Our journey from Siem Reap took us to Battambang where we were too sick to really do anything, before heading to the North East of the country to stay for a couple of days in the sleepy Mekong city of Kampong Cham.
The final days of our month in Cambodia were spent at Kratie – a quiet little town on the Mekong River – where we got a taste of rural Cambodia on Koh Trong and visited the rare Irrawaddy Dolphins at Kampi.
We were sad to leave Cambodia, but I was excited to go back to Laos and show Veronika some of my favourite spots, and also discover some new ones. Our border crossing was pretty straight forward, and we ended up in the town of Ban Nakasang on the Mekong River, where we caught a boat to Don Khone, one of the 4000 Islands that make up Si Phan Don. This was a time of exploration by day and relaxing in the hammock of our bungalow in the afternoon, with a couple of cold beers at night.
From Si Phan Don it was a long journey of short stops through Southern Laos, staying for a couple of nights in the sleepy Mekong towns of Pakse and Savannakhet before taking a ten hour bus ride to the capital city – Vientiane – where we had to stay for a few days to get our Thai visas.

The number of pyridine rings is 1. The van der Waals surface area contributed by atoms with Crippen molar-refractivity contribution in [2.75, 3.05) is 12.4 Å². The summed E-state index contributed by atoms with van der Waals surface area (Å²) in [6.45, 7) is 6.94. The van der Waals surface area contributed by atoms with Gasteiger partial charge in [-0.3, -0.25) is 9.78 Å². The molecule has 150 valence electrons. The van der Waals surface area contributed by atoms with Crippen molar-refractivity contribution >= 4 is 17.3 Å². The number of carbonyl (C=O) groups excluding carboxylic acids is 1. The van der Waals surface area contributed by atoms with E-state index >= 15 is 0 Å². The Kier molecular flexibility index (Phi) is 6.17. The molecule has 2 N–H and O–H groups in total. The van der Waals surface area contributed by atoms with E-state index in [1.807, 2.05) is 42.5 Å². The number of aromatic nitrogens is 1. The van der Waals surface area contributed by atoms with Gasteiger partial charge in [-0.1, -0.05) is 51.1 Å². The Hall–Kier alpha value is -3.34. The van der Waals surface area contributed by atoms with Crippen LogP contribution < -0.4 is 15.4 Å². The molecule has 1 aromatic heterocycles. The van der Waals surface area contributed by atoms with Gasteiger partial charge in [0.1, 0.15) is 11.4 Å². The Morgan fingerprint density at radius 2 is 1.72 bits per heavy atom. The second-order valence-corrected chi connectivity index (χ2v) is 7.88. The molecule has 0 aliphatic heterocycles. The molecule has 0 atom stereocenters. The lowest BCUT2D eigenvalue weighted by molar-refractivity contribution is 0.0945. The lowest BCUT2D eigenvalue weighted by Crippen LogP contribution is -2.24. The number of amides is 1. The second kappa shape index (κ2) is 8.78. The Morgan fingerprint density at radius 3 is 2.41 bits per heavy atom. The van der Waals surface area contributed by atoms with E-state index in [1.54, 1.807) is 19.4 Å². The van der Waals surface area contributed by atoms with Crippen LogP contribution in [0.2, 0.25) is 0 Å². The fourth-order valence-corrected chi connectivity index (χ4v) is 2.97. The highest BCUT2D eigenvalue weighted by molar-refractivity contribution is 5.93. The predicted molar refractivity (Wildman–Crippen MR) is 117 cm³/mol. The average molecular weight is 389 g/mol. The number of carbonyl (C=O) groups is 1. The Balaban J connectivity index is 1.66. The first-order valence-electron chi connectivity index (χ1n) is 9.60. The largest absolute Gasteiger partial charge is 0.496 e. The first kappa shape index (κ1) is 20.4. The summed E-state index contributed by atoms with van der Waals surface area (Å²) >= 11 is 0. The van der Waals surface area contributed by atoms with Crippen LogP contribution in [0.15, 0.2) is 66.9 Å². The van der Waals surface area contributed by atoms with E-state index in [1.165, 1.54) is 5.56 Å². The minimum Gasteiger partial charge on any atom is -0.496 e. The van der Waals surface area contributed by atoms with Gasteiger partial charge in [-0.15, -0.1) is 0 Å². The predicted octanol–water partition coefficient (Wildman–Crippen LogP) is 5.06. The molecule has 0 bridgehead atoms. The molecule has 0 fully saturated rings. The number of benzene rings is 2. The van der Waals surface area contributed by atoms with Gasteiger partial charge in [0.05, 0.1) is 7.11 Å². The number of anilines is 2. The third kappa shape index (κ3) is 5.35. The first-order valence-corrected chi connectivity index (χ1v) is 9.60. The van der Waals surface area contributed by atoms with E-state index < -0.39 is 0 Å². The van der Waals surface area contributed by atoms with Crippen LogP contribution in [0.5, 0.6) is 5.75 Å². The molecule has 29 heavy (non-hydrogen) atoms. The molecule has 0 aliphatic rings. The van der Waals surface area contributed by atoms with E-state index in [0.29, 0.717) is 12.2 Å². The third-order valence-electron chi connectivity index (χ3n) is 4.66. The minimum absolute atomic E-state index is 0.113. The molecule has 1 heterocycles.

From Vientiane we made our way north to some of my favourite places. First was the picturesque backpacker town of Vang Vieng where we cycled through the beautiful countryside during the day and relaxed in the riverside restaurants at night. Next was Luang Prabang – the cultural heart of Laos. We spent a week here just wandering around one of my favourite cities in Asia.
With our visas running out, it was then time to start making our way to Thailand by taking the two day slow boat journey up the Mekong River.
We had originally planned to travel a lot in Thailand on this trip, revisiting places we had liked before and discovering new ones, but after three months of constant travel, we were pretty worn out and our money was getting a bit low; so after spending a few days in Chiang Rai, we headed to the popular city of Chiang Mai where we rented a little apartment for the next two months.
It was amazing to actually live in a foreign city – even if only for a short time. We found ourselves becoming regulars at certain restaurants, blending in with the locals at the markets and meeting some amazing people. When that two months came to an end, we found that we had absolutely fallen in love with Chiang Mai. We were sad to leave, but our visas were running out, and it was time to get on with our journey.